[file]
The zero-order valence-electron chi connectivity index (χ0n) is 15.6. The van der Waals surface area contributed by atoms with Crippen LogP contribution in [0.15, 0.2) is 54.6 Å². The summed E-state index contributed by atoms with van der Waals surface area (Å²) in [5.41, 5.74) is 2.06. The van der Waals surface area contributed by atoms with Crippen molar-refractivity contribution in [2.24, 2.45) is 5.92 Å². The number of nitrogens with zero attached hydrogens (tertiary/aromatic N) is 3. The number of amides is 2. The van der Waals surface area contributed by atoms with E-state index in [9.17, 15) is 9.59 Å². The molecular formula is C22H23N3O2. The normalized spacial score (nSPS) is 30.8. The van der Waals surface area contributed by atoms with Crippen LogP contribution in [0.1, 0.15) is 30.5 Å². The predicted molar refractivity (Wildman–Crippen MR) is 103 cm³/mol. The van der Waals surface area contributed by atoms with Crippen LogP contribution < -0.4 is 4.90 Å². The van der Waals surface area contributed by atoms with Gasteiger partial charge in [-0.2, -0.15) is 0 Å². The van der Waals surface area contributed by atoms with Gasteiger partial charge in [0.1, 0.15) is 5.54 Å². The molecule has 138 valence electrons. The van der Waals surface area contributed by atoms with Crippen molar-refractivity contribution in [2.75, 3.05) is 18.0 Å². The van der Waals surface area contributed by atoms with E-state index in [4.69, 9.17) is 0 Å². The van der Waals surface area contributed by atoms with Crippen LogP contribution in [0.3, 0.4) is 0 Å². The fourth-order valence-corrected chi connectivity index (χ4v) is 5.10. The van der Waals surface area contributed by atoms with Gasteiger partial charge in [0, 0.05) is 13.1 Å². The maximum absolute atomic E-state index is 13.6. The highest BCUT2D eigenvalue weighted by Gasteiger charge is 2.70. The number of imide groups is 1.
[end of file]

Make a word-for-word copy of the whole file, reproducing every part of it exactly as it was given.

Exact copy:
The zero-order valence-electron chi connectivity index (χ0n) is 15.6. The van der Waals surface area contributed by atoms with Crippen LogP contribution in [0.15, 0.2) is 54.6 Å². The summed E-state index contributed by atoms with van der Waals surface area (Å²) in [5.41, 5.74) is 2.06. The van der Waals surface area contributed by atoms with Crippen molar-refractivity contribution in [2.24, 2.45) is 5.92 Å². The number of nitrogens with zero attached hydrogens (tertiary/aromatic N) is 3. The number of amides is 2. The van der Waals surface area contributed by atoms with E-state index in [9.17, 15) is 9.59 Å². The molecular formula is C22H23N3O2. The normalized spacial score (nSPS) is 30.8. The van der Waals surface area contributed by atoms with Crippen LogP contribution in [0.1, 0.15) is 30.5 Å². The predicted molar refractivity (Wildman–Crippen MR) is 103 cm³/mol. The van der Waals surface area contributed by atoms with Crippen LogP contribution < -0.4 is 4.90 Å². The van der Waals surface area contributed by atoms with Gasteiger partial charge in [-0.2, -0.15) is 0 Å². The van der Waals surface area contributed by atoms with Gasteiger partial charge in [0.1, 0.15) is 5.54 Å². The molecule has 138 valence electrons. The van der Waals surface area contributed by atoms with Crippen molar-refractivity contribution in [2.75, 3.05) is 18.0 Å². The van der Waals surface area contributed by atoms with E-state index in [4.69, 9.17) is 0 Å². The van der Waals surface area contributed by atoms with Crippen LogP contribution in [0.3, 0.4) is 0 Å². The fourth-order valence-corrected chi connectivity index (χ4v) is 5.10. The van der Waals surface area contributed by atoms with Gasteiger partial charge in [0, 0.05) is 13.1 Å². The maximum absolute atomic E-state index is 13.6. The highest BCUT2D eigenvalue weighted by Gasteiger charge is 2.70. The number of imide groups is 1.